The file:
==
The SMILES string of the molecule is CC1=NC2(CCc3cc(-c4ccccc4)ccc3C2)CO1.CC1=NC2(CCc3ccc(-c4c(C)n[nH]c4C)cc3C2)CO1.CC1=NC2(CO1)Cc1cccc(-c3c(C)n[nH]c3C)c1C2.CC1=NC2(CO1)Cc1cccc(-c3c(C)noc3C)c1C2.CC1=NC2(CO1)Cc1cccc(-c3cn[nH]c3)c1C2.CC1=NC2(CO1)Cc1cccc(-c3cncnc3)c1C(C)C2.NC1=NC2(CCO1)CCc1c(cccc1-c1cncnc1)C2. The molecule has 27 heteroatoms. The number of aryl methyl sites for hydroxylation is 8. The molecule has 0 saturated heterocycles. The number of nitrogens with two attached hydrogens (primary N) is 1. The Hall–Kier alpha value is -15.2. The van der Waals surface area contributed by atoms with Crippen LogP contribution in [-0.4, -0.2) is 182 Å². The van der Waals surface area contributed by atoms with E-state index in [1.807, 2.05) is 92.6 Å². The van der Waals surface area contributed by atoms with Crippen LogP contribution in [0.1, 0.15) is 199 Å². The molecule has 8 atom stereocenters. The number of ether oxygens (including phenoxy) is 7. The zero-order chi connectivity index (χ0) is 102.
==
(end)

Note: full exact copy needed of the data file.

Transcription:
The SMILES string of the molecule is CC1=NC2(CCc3cc(-c4ccccc4)ccc3C2)CO1.CC1=NC2(CCc3ccc(-c4c(C)n[nH]c4C)cc3C2)CO1.CC1=NC2(CO1)Cc1cccc(-c3c(C)n[nH]c3C)c1C2.CC1=NC2(CO1)Cc1cccc(-c3c(C)noc3C)c1C2.CC1=NC2(CO1)Cc1cccc(-c3cn[nH]c3)c1C2.CC1=NC2(CO1)Cc1cccc(-c3cncnc3)c1C(C)C2.NC1=NC2(CCO1)CCc1c(cccc1-c1cncnc1)C2. The molecule has 27 heteroatoms. The number of aryl methyl sites for hydroxylation is 8. The molecule has 0 saturated heterocycles. The number of nitrogens with two attached hydrogens (primary N) is 1. The Hall–Kier alpha value is -15.2. The van der Waals surface area contributed by atoms with Crippen LogP contribution in [-0.4, -0.2) is 182 Å². The van der Waals surface area contributed by atoms with E-state index in [1.807, 2.05) is 92.6 Å². The van der Waals surface area contributed by atoms with Crippen LogP contribution in [0.1, 0.15) is 199 Å². The molecule has 8 atom stereocenters. The number of ether oxygens (including phenoxy) is 7. The zero-order chi connectivity index (χ0) is 102.